Anticholinergic Drug Burden in Persons with Dementia Taking a Cholinesterase Inhibitor: The Effect of Multiple Physicians.
ABSTRACT: To explore the association between the number of physicians providing care and anticholinergic drug burden in older persons newly initiated on cholinesterase inhibitor therapy for the management of dementia.Population-based cross-sectional study.Community and long-term care, Ontario, Canada.Community-dwelling (n = 79,067, mean age 81.0, 60.8% female) and long-term care residing (n = 12,113, mean age 84.3, 67.2% female) older adults (≥66) newly dispensed cholinesterase inhibitor drug therapy.Anticholinergic drug burden in the prior year measured using the Anticholinergic Risk Scale.Community-dwelling participants had seen an average of eight different physicians in the prior year. The odds of high anticholinergic drug burden (Anticholinergic Risk Scale score ≥ 2) were 24% higher for every five additional physicians providing care to individuals in the prior year (adjusted odds ratio = 1.24, 95% confidence interval = 1.21-1.26). Female sex, low-income status, previous hospitalization, and higher comorbidity score were also associated with high anticholinergic drug burden. Long-term care facility residents had seen an average of 10 different physicians in the prior year. After a sensitivity analysis, the association between high anticholinergic burden and number of physicians was no longer statistically significant in the long-term care group.In older adults newly started on cholinesterase inhibitor drug therapy, greater number of physicians providing care was associated with higher anticholinergic drug burden scores. Given the potential risks of anticholinergic drug use, improved communication among physicians and an anticholinergic medication review before prescribing a new drug are important strategies to improve prescribing quality.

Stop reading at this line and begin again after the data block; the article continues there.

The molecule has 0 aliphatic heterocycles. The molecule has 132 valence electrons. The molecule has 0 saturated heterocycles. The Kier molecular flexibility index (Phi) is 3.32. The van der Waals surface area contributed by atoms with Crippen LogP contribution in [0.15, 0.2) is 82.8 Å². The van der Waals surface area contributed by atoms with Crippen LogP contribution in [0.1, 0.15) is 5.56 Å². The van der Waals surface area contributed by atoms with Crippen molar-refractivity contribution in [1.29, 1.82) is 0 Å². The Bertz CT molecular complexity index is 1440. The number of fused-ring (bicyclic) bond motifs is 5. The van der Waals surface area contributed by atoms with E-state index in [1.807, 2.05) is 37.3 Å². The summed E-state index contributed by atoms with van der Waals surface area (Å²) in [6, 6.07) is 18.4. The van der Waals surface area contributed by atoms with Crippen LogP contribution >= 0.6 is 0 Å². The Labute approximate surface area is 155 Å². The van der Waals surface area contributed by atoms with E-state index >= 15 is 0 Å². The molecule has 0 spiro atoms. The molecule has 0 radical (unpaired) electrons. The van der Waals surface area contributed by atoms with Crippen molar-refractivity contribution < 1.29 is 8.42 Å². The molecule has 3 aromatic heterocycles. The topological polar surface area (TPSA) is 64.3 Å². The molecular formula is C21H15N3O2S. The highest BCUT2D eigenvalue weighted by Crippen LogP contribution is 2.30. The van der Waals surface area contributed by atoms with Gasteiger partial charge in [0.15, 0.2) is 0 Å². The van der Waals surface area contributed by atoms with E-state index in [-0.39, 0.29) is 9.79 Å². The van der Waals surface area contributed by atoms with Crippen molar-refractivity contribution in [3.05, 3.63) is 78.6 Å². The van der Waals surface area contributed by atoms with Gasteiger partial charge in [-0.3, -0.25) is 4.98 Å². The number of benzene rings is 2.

Project description:Prescribing of medications with anticholinergic properties in older nursing home residents is relatively common, despite an association with an increased risk for falls, delirium, and other outcomes. Few studies have investigated what factors influence different levels of prescribing of these agents.The primary objective was to identify factors associated with low- and high-level anticholinergic burden in nursing home residents. A secondary objective was to examine in detail the contribution of different medications to low versus high burden to aid in determining which drugs to target in interventions.This was a retrospective, cross-sectional analysis of a national sample of 2009-2010 Medicare Part A and B claims, Part D prescription drug events, and Minimum Data Set (MDS) v2.0 assessments. The cohort included 4730 Medicare beneficiaries aged ? 65 years with continuous Medicare Parts A, B, and D enrollment, admitted for non-skilled stays of ? 14 days between 1 January 2010 and 30 September 2010. Anticholinergic burden was defined using the Anticholinergic Cognitive Burden (ACB) scale. Medication scores were summed at the patient level and categorized as high (score ? 3), low (score 1-2), or none. Baseline predisposing factors (age, sex, race/ethnicity), enabling factors (prior year hospitalization, emergency department, primary care, specialist visits; region; Medicaid/low-income subsidy), and medical need factors (dementia severity, anti-dementia medication, Charlson co-morbidity index [CCI], select comorbidities) were evaluated for association with anticholinergic burden using multinomial logistic regression.Overall, 29.6% of subjects had a high anticholinergic burden and 35.2% had a low burden. High burden was most often (72%) due to one highly anticholinergic medication rather than a cumulative effect. In adjusted analyses, factors associated with increased risk of both low and high anticholinergic burden included comorbidity, antidementia medication, depression, hypertension, and prior year hospitalization. Older age was associated with decreased odds of high anticholinergic burden. Urinary incontinence and prior year specialist visit were associated with increased odds of high anticholinergic burden. Severe and nonsevere dementia were associated with decreased odds of low burden but increased odds of high burden.Almost two-thirds of nursing home patients have some degree of anticholinergic burden. Several medical need variables are significantly associated with increased risk for low and high anticholinergic burden. Interventions should be developed to optimize prescribing for residents at increased risk of receiving medications with anticholinergic properties. Future study is needed to evaluate the difference in the risk of adverse outcomes associated with various levels of anticholinergic burden.